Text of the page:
I poured it through a fine-mesh strainer into a smaller pan and continued to slowly reduce the liquid until it coated the back of a spoon.



While all the simmering and reducing of the sauce was going on, I prepped the salsify.


Salsify is a root vegetable, sometimes referred to as the "oyster plant" -- because it's supposed to have a faint oyster-like taste.  Which, I'll be honest, I didn't taste or recognize.  Salsify is available from mid-fall through early spring, and here in the DC area, you can find it at Wegmans (a special shout-out to Liz and Jamar at the Wegmans in Landover, MD for special ordering and setting aside what now seems like a metric ton of salsify for me to work with).  This was my first time buying and working with salsify, and I had no idea that when you peeled it, it left a sap-like residue on your hands:


Mere washing with soap and water didn't remove it, so I had to coat my hands in Goo-Gone and hope that the Consumer Product Safety Commission wasn't watching.

I put the peeled salsifies into a sous vide bag with some butter and the seeds from a vanilla bean and cooked them alongside the meat at 88C/190F for about an hour:


Also in my sous vide pleasure chamber was 250g of Yukon Gold potatoes (90 minutes at 88C/190F), which I then peeled and pressed through a tamis before adding to the blender already filled with a hot milk, sugar, salt, vanilla bean, water, and butter mixture:



Poured that through a fine-mesh strainer into a small mixing bowl before putting it into my siphon canister and discharging an NO2 cartridge.



When the meat had finished cooking, I cut it into small cubes -- okay, so they're technically not cubes; I was on a conference call during this part of the process and let my knife skills deteriorate ever-so-slighty (read: A LOT).


I also glazed some 1/4"-thin slices of fennel in water, butter, sugar, and salt:



And I sautéed the salsify spears in some oil and butter to caramelize them a bit:


I kept the beef warm (along with some prunes) in a small saucepan filled with its braising liquid.

I plated the dish, sadly, not as beautifully as it's done in the book.  I need to work on my siphon canister skills, because there was some weird air pocket thing going on, and the vanilla-potato foam splorped out in these explosive bursts that, when it hit the plate, splattered sauce and foam all over the plate, the counter, my shirt, my hair, the wall, the floors.  This was the nicest looking plate of all of them:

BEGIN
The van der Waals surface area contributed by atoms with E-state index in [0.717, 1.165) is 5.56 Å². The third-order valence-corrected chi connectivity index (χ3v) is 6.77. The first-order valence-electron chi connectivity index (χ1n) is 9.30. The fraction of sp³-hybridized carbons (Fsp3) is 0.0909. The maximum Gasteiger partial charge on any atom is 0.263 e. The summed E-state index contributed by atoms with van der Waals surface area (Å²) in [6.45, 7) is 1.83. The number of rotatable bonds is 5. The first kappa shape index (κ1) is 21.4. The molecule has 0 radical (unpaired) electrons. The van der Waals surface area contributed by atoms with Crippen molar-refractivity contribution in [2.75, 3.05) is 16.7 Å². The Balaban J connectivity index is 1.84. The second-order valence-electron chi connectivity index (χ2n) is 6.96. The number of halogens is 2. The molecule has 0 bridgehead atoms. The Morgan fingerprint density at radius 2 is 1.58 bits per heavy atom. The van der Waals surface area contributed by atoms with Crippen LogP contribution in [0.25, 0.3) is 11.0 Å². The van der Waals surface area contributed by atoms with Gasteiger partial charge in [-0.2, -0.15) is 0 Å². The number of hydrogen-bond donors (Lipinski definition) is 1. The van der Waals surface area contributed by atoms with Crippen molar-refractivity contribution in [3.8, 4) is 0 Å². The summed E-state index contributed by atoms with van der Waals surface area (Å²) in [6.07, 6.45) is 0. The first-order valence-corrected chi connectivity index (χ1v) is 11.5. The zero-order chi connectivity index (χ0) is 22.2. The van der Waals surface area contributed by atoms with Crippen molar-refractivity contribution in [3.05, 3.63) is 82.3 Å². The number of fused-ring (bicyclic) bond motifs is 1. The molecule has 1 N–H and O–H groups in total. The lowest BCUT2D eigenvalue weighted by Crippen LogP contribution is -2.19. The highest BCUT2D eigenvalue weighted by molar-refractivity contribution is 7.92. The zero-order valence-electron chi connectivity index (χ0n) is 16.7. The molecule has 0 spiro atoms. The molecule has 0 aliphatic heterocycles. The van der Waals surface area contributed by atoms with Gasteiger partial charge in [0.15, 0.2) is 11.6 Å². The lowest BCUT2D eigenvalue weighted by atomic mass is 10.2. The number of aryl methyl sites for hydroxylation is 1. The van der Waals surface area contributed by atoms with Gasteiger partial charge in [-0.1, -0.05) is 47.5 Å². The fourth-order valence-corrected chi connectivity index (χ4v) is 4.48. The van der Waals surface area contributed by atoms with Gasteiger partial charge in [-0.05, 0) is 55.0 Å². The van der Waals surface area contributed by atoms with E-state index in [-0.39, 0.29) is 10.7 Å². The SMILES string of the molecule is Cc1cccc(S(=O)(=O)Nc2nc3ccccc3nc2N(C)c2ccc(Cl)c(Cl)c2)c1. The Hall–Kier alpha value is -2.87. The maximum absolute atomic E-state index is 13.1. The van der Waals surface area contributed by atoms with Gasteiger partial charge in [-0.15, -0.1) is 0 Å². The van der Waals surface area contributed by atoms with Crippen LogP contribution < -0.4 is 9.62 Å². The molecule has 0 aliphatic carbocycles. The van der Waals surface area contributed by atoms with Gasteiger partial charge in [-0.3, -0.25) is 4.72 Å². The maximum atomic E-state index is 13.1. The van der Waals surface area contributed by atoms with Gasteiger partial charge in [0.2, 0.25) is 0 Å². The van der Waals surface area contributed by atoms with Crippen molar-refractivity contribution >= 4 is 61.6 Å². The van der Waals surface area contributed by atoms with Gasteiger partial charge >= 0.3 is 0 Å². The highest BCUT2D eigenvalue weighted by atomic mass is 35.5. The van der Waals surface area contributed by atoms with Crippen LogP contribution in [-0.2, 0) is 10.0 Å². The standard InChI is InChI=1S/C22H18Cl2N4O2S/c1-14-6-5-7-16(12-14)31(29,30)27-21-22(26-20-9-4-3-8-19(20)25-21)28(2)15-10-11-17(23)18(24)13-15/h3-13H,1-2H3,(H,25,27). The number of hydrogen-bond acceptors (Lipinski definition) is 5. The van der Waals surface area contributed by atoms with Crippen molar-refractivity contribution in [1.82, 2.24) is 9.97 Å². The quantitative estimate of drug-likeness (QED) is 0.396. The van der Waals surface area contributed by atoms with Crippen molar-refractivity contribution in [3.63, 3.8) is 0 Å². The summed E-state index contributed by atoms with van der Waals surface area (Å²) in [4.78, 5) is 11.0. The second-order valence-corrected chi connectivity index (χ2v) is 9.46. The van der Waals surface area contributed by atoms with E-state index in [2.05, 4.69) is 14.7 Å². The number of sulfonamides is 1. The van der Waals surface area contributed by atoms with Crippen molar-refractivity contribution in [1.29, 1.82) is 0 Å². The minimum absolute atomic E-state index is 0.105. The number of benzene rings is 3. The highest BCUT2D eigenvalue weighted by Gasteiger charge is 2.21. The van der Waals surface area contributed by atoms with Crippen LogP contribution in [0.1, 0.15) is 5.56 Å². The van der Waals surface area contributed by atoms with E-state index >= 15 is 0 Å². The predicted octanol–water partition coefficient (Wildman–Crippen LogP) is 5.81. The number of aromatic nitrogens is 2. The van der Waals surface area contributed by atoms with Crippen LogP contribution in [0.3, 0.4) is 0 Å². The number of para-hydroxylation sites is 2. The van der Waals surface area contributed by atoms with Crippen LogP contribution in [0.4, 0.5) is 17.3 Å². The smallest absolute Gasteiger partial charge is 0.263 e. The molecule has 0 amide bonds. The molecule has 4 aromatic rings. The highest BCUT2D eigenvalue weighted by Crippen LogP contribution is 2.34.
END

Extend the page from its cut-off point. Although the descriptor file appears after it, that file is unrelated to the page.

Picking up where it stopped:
Presentation (which we can all agree is probably not my strong point) aside, can we talk about how freakin' GOOD THIS WAS? 

Holy mother of Smoove B, this was really, really good.  The root beeriness of it all didn't really hit until the third or fourth bite.  As I usually do with a dish like this, I tasted different components and combinations thereof for my first few bites, and then just ended up swirling everything together and tasted it that way.  Man, these flavors were perfect for the kind of weather we're having ... where it's cold, grey, lifeforce-sucking, and rainy one minute, and sunny, bright, cold, and windy the next.  The beef was so tender, and the prunes and fennel were really outstanding.  The potato-vanilla foam was a lovely cozy blanket around it all, and I really loved the salsify.  It had the texture of a cooked parsnip, but wasn't as radishy in the nose as a parsnip can sometimes be.  It was delicate, but with some heft, and everything altogether made for a very nice meal.

After we finished eating (and I smiled inside about all the plates practically licked clean), we popped the cork on some prosecco and toasted a certain Chicago Michelin three-star restaurant.  A great day and a great night, indeed.

Up Next: Something with salsify

Resources: Veal stock from my freezer; sassafrass from Monterey Bay Spice Company; star anise, fennel seed, black pepper, vanilla bean, prunes, and juniper berries from the TPSS Co-op; David's kosher salt; Domino sugar; boneless beef shortribs and canola oil from Snider's; Wholesome Sweeteners unsulfured molasses; salsify, potatoes, and fennel from Wegmans; 365 brand butter; Natural By Nature milk;

Music to Cook By: The Police; Synchronicity.  It's the strangest thing.  I was joking around with a friend of mine, where we were trying to out-insult each other, and out of nowhere, I just said, "Okay, FINE Miss Gradenko."  Which, what?  And then all I could think about on my drive home was the "Wrapped Around Your Finger" video.  And then, as I was falling asleep that night, the drum line from "Murder By Numbers" kept going through my head.  So, I needed to listen to the entire Synchronicity album to get it all out of my head.  I mean, it's not a bad thing that The Police were in my head, but I felt like Stewart Copeland was stalking me (which would also not be a bad thing because rrrraaaaoooowwwrrr, Stewart Copeland).

Read My Previous Post: "Tomatos, poatatos, beans, peas, water"

November 15, 2010

Tomatos, poatatos, beans, peas, water

My parents came for a visit yesterday and brought with them the index card on which I wrote my very first recipe (Age 6):

Souper Soup

Sounds delicious, doesn't it?

Seeing this card reminded me that my brother, Jon, and I used to play restaurant when we were little, and I remembered writing a menu for it.  More specifically, I remember removing my class photo from the pearly-glossy-cardboard frame it came in, and turning it into the menu, and hoping I wouldn't get in trouble for doing it.  After about 20 minutes of going through some boxes in the attic, I found it (Age 7; 2nd Grade):